True or False Questions – 2 points each
51. The economist Warburton contends that the business, professional, and salaried class sustained their average pre-prohibition alcohol consumption levels throughout prohibition.
52. Jellinek’s designation of alcoholism as a “disease” was a new idea.
53. The AA tenet is that alcoholics are “allergic” to alcohol.
54. The disease label may help to remove the stigma associated with alcoholism.
55. Vaillant noted undergoing detoxification as a marker for those early on the continuum of alcohol related problems.
56. The “flushing response” is common among some African populations.
57. Biology is irrelevant to alcoholism.
58. Inpatient treatment programs are the least costly form of alcoholism treatment.
59. Cognitive behavioral therapy seeks to develop the patient’s coping skills.
60. 12-step facilitation identifies and disputes the patient’s irrational belief system.
61. The drug disulfuran (Antabuse) has proven to be of major therapeutic benefit in curing alcoholism.
62. 3.4% of the adult public is currently dependent by DSM-V definition.
63. Prevention of harmful drinking patterns and alcoholism prevention efforts are unimportant today.
64. Beers are fermented from grains before the starch in them is converted to sugar.
65. Distilled spirits contain between 40% and 50% alcohol.
66. A standard drink of beer (12oz.), wine (5 oz.), or distilled spirits (1.5oz.) provides the same dose of alcohol.
67. Surveys tend to overestimate alcohol consumption by a wide margin.
68. The heaviest drinkers account for the bulk of alcohol consumption.
69. The heaviest drinkers are of little consequence to the sales and profitability of the alcohol beverage industry.
70. Blacks are more likely to report drinking than Hispanics or Whites.
71. People with college degrees are less likely to drink.
72. People in the two highest income brackets are more likely to drink than those in the lowest income group.
73. Youths drink more than the elderly.
74. The use of government authority to restrict commerce and choice in the name of enhancing safety is universally accepted and approved in the U.S.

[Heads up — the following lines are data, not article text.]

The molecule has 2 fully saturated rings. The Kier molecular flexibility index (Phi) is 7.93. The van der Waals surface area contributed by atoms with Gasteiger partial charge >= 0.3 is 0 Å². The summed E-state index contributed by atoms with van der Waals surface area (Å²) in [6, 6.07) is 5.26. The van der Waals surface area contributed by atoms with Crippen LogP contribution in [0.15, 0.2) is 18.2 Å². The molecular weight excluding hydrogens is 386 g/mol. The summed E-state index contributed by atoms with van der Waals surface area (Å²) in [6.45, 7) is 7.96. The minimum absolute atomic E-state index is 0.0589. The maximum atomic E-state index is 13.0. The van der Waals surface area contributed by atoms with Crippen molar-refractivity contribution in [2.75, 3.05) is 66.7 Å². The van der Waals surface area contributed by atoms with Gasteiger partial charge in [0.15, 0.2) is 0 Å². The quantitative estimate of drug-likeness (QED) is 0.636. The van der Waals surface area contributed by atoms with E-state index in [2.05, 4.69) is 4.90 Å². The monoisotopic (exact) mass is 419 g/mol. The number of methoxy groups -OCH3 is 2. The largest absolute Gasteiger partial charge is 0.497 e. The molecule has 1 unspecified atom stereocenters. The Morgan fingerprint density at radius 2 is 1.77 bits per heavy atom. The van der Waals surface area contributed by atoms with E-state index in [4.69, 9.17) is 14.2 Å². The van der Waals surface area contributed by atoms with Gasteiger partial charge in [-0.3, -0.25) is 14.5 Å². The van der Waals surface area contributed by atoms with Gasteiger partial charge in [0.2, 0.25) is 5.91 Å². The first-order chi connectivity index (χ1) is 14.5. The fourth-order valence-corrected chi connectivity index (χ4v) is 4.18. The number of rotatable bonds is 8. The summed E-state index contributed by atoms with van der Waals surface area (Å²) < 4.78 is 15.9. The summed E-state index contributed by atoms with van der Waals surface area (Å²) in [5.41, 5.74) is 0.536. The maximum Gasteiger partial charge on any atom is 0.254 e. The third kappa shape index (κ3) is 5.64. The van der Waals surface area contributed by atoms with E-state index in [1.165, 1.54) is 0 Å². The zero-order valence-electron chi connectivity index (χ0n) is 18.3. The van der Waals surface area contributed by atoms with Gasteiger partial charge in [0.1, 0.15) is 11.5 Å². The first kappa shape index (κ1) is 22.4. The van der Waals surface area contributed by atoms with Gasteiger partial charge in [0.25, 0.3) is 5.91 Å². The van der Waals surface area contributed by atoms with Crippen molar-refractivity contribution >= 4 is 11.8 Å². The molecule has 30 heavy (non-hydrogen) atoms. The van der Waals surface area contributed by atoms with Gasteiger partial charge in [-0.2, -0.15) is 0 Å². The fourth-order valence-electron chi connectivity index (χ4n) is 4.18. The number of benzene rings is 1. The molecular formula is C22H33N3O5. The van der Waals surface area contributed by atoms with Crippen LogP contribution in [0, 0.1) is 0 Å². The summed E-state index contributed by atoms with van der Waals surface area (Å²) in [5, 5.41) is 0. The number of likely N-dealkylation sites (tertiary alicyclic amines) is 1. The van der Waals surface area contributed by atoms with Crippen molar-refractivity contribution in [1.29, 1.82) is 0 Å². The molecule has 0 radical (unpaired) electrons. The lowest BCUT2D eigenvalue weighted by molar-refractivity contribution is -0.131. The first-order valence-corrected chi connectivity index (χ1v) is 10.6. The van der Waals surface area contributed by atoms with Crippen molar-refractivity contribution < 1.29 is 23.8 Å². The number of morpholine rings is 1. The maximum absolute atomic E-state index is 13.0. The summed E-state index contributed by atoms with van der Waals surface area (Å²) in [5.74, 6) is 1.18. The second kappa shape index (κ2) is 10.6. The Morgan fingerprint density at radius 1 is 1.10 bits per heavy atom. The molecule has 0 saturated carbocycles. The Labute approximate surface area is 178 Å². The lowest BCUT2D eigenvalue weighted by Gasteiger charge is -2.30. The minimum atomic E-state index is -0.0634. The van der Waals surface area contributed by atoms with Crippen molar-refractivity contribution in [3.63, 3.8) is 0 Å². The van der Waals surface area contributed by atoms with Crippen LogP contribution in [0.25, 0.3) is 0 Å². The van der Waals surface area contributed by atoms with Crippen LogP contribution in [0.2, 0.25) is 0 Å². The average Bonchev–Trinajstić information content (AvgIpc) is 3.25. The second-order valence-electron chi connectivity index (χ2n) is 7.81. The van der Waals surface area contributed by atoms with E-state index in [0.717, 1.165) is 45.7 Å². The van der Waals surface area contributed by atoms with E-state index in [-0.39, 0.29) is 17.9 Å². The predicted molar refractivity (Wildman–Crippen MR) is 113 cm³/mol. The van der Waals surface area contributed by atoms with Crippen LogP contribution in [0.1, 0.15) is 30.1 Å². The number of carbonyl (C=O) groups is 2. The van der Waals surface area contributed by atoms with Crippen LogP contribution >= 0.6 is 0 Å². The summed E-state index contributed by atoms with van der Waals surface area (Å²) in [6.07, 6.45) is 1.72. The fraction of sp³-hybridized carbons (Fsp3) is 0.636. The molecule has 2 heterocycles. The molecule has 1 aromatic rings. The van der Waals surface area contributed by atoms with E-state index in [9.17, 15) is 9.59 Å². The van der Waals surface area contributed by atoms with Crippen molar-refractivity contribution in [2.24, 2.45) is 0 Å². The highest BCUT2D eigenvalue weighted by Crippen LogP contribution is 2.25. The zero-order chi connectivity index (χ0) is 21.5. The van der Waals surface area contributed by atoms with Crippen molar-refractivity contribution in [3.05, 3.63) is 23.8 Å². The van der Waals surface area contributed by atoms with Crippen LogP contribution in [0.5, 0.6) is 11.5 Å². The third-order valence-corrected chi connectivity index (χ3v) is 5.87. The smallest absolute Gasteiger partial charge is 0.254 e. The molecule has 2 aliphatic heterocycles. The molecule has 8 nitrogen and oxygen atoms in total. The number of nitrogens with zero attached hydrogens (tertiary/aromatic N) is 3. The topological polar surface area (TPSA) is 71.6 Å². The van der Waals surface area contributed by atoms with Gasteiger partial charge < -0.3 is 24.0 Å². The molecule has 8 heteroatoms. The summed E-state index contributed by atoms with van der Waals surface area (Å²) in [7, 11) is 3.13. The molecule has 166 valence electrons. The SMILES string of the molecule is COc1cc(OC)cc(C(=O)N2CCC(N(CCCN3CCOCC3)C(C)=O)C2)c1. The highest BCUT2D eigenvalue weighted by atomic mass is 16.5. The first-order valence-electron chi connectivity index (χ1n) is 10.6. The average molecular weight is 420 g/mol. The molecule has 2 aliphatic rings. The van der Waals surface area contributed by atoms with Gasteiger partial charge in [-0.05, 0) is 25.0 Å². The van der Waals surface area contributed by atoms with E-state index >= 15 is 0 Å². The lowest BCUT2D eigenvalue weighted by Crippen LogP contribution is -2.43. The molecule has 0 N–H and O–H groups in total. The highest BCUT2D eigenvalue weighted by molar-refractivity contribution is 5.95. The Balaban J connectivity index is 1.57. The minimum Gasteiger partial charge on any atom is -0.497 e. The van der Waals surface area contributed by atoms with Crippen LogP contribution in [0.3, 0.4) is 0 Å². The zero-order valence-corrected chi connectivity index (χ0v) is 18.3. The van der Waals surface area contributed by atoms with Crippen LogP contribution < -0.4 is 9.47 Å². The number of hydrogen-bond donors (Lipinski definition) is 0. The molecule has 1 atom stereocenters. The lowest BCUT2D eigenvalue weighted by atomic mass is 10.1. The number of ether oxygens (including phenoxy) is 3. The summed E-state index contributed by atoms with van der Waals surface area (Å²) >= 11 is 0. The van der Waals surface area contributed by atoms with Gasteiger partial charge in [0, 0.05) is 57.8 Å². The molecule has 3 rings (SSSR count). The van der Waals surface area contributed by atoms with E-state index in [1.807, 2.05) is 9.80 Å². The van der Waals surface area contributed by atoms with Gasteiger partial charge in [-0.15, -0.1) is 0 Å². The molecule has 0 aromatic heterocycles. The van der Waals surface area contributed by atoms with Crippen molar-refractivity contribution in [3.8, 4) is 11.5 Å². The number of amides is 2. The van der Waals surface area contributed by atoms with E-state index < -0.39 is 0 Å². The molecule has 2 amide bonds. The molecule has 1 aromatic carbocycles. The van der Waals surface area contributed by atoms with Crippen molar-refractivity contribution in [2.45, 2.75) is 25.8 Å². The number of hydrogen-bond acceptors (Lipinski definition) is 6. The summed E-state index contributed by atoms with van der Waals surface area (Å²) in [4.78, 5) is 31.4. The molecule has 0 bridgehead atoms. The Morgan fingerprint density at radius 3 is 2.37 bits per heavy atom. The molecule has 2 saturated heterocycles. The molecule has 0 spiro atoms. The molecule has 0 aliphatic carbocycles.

75. The threshold for intervention by government should rightly be lower than the threshold for intervention by employers and friends.
76. The individualistic perspective was suggested by President Kennedy when he stated, “ask not what your country can do for you – ask what you can do for your country.”
77. A negative externality occurs when effects are harmful.
78. Self – Management is a costly and imperfect craft, and some people are better at it than others.
79. The “moral hazard” effect is an intended and desired consequence of harm reduction.
80. The cost of illness (COI) method is generally preferred over the willingness to pay (WTP) by economists for translating injury and death into dollars.
81. Our willingness to pay for enhanced safety for ourselves and loved ones comprises the entire picture since we have no financial stake in the health and safety of strangers.
82. Individual production and consumption are consistent and remain the same over life course.
83. Alcohol is currently under-taxed and in some respects under-regulated.
84. Taxes and other restrictions on alcohol supply are indiscriminate.
85. The array of DUI interventions championed by MADD and other advocacy groups has had no effect on DUI incidence and fatality rates.
86. Alcohol taxes are now too low.
87. Lower alcohol prices are conducive to lower rates of underage drinking.
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